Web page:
We never use this method in production; however, computing partial derivative is tedious and error prone. We use the naive method to verify a partial derivative implementation during development. We compute the relative error between the naive gradient checking and our implementation to determine the accuracy.

Mini-batch gradient descent

When computing the cost function, we add all the errors for the entire training dataset. This takes too much time for just one update in one iteration. On the contrary, we can perform stochastic gradient descent which makes one update per training sample. Nevertheless, the gradient descent will follow a zip zap pattern rather than follow the curve of the cost function. This can get worse if you land in a steep gradient area where parameters may oscillate. Stochastic gradient descent takes longer and may zip zag around the minimum rather than settle down to its minimum.

A good compromise is to process a batch of N samples at a time. N is a tunable hyperparameter, but usually not very critical. We can start with 64 subject to the memory consumptions.

If the cost is very small, we may use the total cost rather than the average cost to make a more precise in the floating point math for the derivative.

Backpropagation

Backpropagate your loss to adjust W. To compute the partial derivatives, , we can start from each node in the left most layer and propagate the gradient forward until it reaches the rightmost layer. Then, we move to the next layer and start the process again. For a deep network, this is very inefficient. To compute the partial gradient efficiently, we perform a forward pass and compute the gradient by a backpropagation.

Forward pass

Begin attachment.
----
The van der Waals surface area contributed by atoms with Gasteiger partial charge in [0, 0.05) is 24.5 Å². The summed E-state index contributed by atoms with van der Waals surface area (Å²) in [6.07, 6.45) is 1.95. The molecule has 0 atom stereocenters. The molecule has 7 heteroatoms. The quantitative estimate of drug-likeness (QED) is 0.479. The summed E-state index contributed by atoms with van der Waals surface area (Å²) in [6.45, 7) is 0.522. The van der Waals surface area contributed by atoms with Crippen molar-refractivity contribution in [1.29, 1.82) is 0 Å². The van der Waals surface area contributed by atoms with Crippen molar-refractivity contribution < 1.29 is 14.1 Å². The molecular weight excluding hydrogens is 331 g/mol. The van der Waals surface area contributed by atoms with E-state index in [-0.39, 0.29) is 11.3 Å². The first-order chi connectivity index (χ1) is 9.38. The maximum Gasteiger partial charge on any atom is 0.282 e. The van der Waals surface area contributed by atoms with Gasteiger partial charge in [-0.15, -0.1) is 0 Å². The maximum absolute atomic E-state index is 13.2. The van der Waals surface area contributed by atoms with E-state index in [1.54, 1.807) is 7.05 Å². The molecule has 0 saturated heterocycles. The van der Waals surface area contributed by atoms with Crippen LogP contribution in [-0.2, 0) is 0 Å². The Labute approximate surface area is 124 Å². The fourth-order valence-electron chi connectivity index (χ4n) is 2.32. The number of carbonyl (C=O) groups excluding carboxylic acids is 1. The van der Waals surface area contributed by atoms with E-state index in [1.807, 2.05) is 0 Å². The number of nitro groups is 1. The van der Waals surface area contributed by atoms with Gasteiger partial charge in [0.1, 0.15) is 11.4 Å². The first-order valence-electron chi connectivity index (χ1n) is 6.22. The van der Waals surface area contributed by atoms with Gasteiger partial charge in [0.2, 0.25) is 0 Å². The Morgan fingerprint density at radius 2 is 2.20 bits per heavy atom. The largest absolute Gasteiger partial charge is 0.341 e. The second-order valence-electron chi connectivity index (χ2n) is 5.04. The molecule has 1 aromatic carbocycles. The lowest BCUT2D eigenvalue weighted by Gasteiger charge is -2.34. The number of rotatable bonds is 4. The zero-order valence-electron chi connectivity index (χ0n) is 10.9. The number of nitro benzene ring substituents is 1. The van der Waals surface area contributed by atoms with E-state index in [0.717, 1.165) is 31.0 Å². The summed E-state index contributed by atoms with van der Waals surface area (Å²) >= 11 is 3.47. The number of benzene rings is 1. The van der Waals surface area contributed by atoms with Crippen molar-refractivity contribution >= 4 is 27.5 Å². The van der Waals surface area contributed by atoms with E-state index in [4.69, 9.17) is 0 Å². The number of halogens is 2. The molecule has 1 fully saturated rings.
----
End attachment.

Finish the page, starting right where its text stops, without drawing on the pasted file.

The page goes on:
First, we compute the cost of a forward pass:

Keep track of the naming of your input and output as well as its shape (dimension) and the equations. This is one great tip when you program DL. (N,) means a 1-D array with N elements. (N,1) means a 2-D array with N rows each containing 1 element. (N, 3, 4) means a 3-D array.

The method forward computes the forward pass for:

def forward(x, W, b):
    # x: input sample (N, 2)
    # W: Weight (2,)
    # b: bias float
    # out: (N,)
    out = x.dot(W) + b        # X * W + b: (N, 2) * (2,) -> (N,)
    return out

To compute the mean square loss:

def mean_square_loss(h, y):
    # h: prediction (N,)
    # y: true value (N,)
    N = X.shape[0]            # Find the number of samples
    loss = np.sum(np.square(h - y)) / N   # Compute the mean square error from its true value y
    return loss

Backpropagation pass

Find the derivative by backpropagation. We backpropagate the gradient from the right most layer to the left in one single pass.

Compute the first partial derivative from the right most layer.

We add a line of code below in the mean square loss to compute

def mean_square_loss(h, y):
    # h: prediction (N,)
    # y: true value (N,)
    ...
    dout = 2 * (h-y) / N                  # Compute the partial derivative of J relative to out
    return loss, dout

In DL programing, we often name our backpropagation derivative as:

Use the chain rule to backpropagate the gradient. Now we have . We apply the simple chain rule in calculus to backpropagate the gradient one more layer to the left. We follow our naming convention to name and .

Apply chain rule:

With the equation , we take the partial derivative.

Apply the derivative to the chain rule:

A lot of mathematical notation is involved, but the code for is pretty simple.

def forward(x, W, b):
    out = x.dot(W) + b